Encyclopedia of Database Systems

2018 Edition
| Editors: Ling Liu, M. Tamer Özsu

Crash Recovery

  • Theo HärderEmail author
Reference work entry
DOI: https://doi.org/10.1007/978-1-4614-8265-9_88


Backward recovery; Failure handling; Media recovery; Online recovery; Restart processing; System recovery


In contrast to transaction aborts, a crash is typically a major failure by which the state of the current database is lost or parts of storage media are unrecoverable (destroyed). Based on log data from a stable log, also called temporary log file, and the inconsistent and/or outdated state of the permanent database, system recovery has to reconstruct the most recent transaction-consistent database state. To limit the amount of redo steps after a crash, some form of periodic checkpointing is mandatory. Nevertheless, DBMS restart may take too long to be masked for the user; hence, a denial of service may be observed. Recovery from media failures relies on the availability of (several) backup or archive copies of earlier DB states – organized according to the generation principle – and archive logs (often duplexed) covering the processing intervals from the points...

This is a preview of subscription content, log in to check access.

Recommended Reading

  1. 1.
    Bernstein PA, Hadzilacos V, Goodman N. Concurrency control and recovery in database systems. Reading: Addison-Wesley; 1987.Google Scholar
  2. 2.
    Davies CT. Data processing spheres of control. IBM Syst J. 1978;17(2):179–98.CrossRefGoogle Scholar
  3. 3.
    Graefe G, Kuno HA. Definition, detection, and recovery of single-page failures, a fourth class of database failures. Proc VLDB Endowment; 2012;5(7):646–55.CrossRefGoogle Scholar
  4. 4.
    Gray J, Reuter A. Transaction processing: concepts and techniques. San Francisco: Morgan Kaufmann; 1993.zbMATHGoogle Scholar
  5. 5.
    Gray J, McJones P, Blasgen M, Lindsay B, Lorie R, Price T, Putzolu F, Traiger IL. The recovery manager of the System R database manager. ACM Comput Surv. 1981;13(2):223–42.CrossRefGoogle Scholar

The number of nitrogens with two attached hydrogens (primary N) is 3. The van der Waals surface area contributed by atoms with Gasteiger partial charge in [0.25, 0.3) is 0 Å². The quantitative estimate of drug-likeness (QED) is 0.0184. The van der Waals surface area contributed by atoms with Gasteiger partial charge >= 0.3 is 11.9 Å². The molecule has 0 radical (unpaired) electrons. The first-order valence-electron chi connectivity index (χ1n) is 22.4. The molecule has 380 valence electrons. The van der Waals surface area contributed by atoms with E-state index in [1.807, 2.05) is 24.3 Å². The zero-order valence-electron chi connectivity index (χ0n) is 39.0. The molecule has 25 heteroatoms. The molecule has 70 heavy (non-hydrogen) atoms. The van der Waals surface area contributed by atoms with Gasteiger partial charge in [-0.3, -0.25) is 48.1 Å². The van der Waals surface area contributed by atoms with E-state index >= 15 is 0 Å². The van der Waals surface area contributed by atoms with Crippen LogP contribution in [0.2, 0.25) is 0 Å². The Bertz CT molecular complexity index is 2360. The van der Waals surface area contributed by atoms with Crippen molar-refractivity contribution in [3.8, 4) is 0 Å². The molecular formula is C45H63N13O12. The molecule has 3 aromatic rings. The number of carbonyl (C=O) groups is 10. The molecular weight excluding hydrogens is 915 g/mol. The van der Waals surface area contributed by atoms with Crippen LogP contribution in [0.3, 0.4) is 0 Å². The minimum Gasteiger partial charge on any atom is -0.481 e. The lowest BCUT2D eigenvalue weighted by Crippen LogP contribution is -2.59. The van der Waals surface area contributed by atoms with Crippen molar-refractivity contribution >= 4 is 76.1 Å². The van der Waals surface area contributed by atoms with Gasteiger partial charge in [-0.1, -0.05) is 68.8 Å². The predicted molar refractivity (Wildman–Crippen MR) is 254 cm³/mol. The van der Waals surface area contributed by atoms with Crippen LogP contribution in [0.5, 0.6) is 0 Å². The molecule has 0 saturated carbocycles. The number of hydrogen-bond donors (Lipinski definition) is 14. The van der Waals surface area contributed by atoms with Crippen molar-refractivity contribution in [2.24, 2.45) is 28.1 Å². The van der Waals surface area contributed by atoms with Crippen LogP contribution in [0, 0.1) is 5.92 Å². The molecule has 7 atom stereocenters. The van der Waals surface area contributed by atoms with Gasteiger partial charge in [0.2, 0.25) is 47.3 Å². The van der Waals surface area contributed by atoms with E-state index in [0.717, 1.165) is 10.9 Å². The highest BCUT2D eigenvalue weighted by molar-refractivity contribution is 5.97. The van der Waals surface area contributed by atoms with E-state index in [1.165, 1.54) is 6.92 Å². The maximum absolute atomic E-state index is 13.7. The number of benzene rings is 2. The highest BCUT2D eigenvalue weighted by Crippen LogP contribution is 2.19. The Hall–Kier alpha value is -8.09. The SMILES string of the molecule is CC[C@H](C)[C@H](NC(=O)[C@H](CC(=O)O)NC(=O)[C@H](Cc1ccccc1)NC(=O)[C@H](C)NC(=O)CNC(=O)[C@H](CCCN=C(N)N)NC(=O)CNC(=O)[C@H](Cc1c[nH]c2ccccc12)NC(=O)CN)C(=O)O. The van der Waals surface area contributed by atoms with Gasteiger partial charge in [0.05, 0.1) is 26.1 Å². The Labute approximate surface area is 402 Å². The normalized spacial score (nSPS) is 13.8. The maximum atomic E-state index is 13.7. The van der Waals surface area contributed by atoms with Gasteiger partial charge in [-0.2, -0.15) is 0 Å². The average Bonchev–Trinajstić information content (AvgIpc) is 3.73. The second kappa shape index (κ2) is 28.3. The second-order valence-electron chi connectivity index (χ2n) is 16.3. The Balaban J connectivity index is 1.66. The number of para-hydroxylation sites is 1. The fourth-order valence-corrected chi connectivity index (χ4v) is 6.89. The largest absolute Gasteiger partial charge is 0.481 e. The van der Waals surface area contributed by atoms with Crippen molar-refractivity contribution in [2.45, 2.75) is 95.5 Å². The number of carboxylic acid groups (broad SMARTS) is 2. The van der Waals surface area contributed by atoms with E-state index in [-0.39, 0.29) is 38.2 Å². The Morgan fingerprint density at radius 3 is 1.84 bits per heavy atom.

6. 6.
    Gray J. Notes on data base operating systems. Advanced course: operating systems. Berlin: Springer; 1978. p. 393–481. LNCS 60.Google Scholar
  7. 7.
    Härder T. DBMS architecture – still an open problem. In: Proceedings of the German National Database Conference; 2005. p. 2–28.Google Scholar
  8. 8.
    Härder T, Reuter A. Principles of transaction-oriented database recovery. ACM Comput Surv. 1983;15(4):287–317.MathSciNetCrossRefGoogle Scholar
  9. 9.
    Hvasshovd S-O. Recovery in parallel database systems. 2nd ed. Burlington: Morgan Kaufmann; 1999.zbMATHCrossRefGoogle Scholar
  10. 10.
    Mohan C, Haderle DJ, Lindsay BG, Pirahesh H, Schwarz PM. ARIES: a transaction recovery method supporting fine-granularity locking and partial rollbacks using write-ahead logging. ACM Trans Database Syst. 1992;17(1):94–162.CrossRefGoogle Scholar
  11. 11.
    Pelley S, Wenisch TF, Gold BT, Bridge B. Storage management in the NVRAM era. Proc VLDB Endowment; 2013;7(2):121–32.CrossRefGoogle Scholar
  12. 12.
    Reuter A. Fehlerbehandlung in Datenbanksystemen. Munich: Carl Hanser; 1981. p. 456.Google Scholar
  13. 13.
    Sauer C, Graefe G, Härder T. An empirical analysis of database recovery costs. In: Proceedings of the Sigmod Workshops: RDSS; 2014.Google Scholar
  14. 14.
    Sauer C, Härder T. A simple recovery mechanism enabling fine-granular locking and fast, REDO-only recovery. CoRR abs/1409.3682, 2014.Google Scholar
  15. 15.
    Weikum G, Vossen G. Transactional information systems: theory, algorithms, and the practice of concurrency control and recovery. San Francisco: Morgan Kaufmann; 2002.Google Scholar

Copyright information

© Springer Science+Business Media, LLC, part of Springer Nature 2018

Authors and Affiliations

  1. 1.University of KaiserslauternKaiserslauternGermany

Section editors and affiliations

  • Gottfried Vossen
    • 1
  1. 1.Dep. of Inf. SystemsWestf. Wilhelms-UniveristätMünsterGermany